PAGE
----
I have no hesitancy to say there is something wrong when a jury does not reflect the community and such juries will not be seen to be serving justice.

But it’s not just the jury selection process that was an issue in the case. There appeared to be problem with the police work. The RCMP treatment of Colten Boushie’s mother was unacceptable and reeked of bias. Their failure to cover the car at the centre of the incident and allow rain to wash away finger and footprints is amazing. RCMP command needs to look into these issues.

But I want to cut a different way—to point out that while Saskatchewan has its share of racists and bigots, there is a large progressive population that appreciates the province’s Indigenous history and culture and wants to ensure Saskatchewan is a strong and inclusive province.

Premier Moe has said “emotions are raw” and “difficult discussions” must take place. The son of former Premier Wall wrote a widely distributed tweet expressing frustration about the racial divisions the trial caused. Members of the Saskatchewan NDP were present at rallies over the weekend. And the NDP will be making specific proposals because of the division in Saskatchewan society caused by this trial outcome.

About 16% of the Saskatchewan population is Indigenous—and it is a young and growing population. The success of Saskatchewan and the success of young Indigenous people are intertwined. While outside of Saskatchewan there are comparisons with 1950s Alabama, I think those are wrong and unhelpful.

This is a good time for progressives and First Nations in Saskatchewan to recommit to reconciliation and the eradication of rural and reserve poverty. If that comes from this situation, Colten Boushie's death will not have been in vain.

 

Will Stewart:

It seems clear to me that there needs to be some reform to ensure that juries are actually made up of a panel of peers. And yes, that clearly means that there should not be an all-white jury for a case such as this. But that is a public policy issue that must be discussed independently from the gut-wrenching situation in this case.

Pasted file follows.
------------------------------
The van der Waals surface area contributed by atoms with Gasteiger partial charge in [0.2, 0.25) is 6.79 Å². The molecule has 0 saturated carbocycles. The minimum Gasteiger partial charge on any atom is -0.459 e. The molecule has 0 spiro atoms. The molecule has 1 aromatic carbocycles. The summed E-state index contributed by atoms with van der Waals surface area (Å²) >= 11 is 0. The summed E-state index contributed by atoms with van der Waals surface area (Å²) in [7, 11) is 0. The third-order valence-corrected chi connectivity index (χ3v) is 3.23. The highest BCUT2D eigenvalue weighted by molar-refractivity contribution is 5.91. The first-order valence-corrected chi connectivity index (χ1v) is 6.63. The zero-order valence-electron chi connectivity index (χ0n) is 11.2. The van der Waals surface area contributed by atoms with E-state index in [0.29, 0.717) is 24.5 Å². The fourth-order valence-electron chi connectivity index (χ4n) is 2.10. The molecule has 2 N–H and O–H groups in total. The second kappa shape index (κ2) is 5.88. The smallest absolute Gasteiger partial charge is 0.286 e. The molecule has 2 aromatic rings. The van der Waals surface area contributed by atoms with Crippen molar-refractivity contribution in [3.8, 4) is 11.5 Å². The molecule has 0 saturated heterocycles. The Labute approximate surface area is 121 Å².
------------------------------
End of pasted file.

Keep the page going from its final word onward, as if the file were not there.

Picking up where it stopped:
And while Richard indicates in his comments that it’s Conservatives who are saying that the PM's comments and the comments of the Justice Minister are problematic, even a casual glimpse at the media would show him that it is a view that is shared by the media in written word, multiple times, in multiple columns, across the country. So, I guess he would have you believe all the media are in fact card carrying Conservatives…

The Prime Minister, and his Ministers, cannot be setting public policy in a reactionary way. Can this case inform decision making? Yes. Has this case shed a light on the jury selection process? Absolutely.

Meeting with the family, so soon after the verdict, is also a public relations stunt by the government. I have no idea what was discussed in the meetings and we never will have an accurate report. To me, that is also part of the problem.

We know that the Boushie family is very upset. We know that Colten’s mother starts from the point of view that "the justice system needs to stop locking up our youths. All of our loved ones are in jail. White people—they run the court system. Enough. We're going to fight back."

So we can only assume the tone of the conversation was very direct from the outset.

I can't speak for any of the sides in this debate, nor will I even try. But I think we should actually look at what is being suggested here. Everyone, on all sides, seems to point to the fact that an all-white jury cannot possibly be impartial towards an indigenous person. Indigenous people have long been faced with racism and systemic persecution since before we were even a country on their traditional lands.

Their view of our great country is forever tarnished by the actions of our ancestors and past leaders of this country. No one can question their perspective, lived experience, or natural frustration with the result of this case.

But if we accept that this was a miscarriage of justice, and that the jury selection was flawed, then we as Canadians are essentially saying that white people are racist to a point that they would willingly release a killer back to the community based solely on the colour of their skin.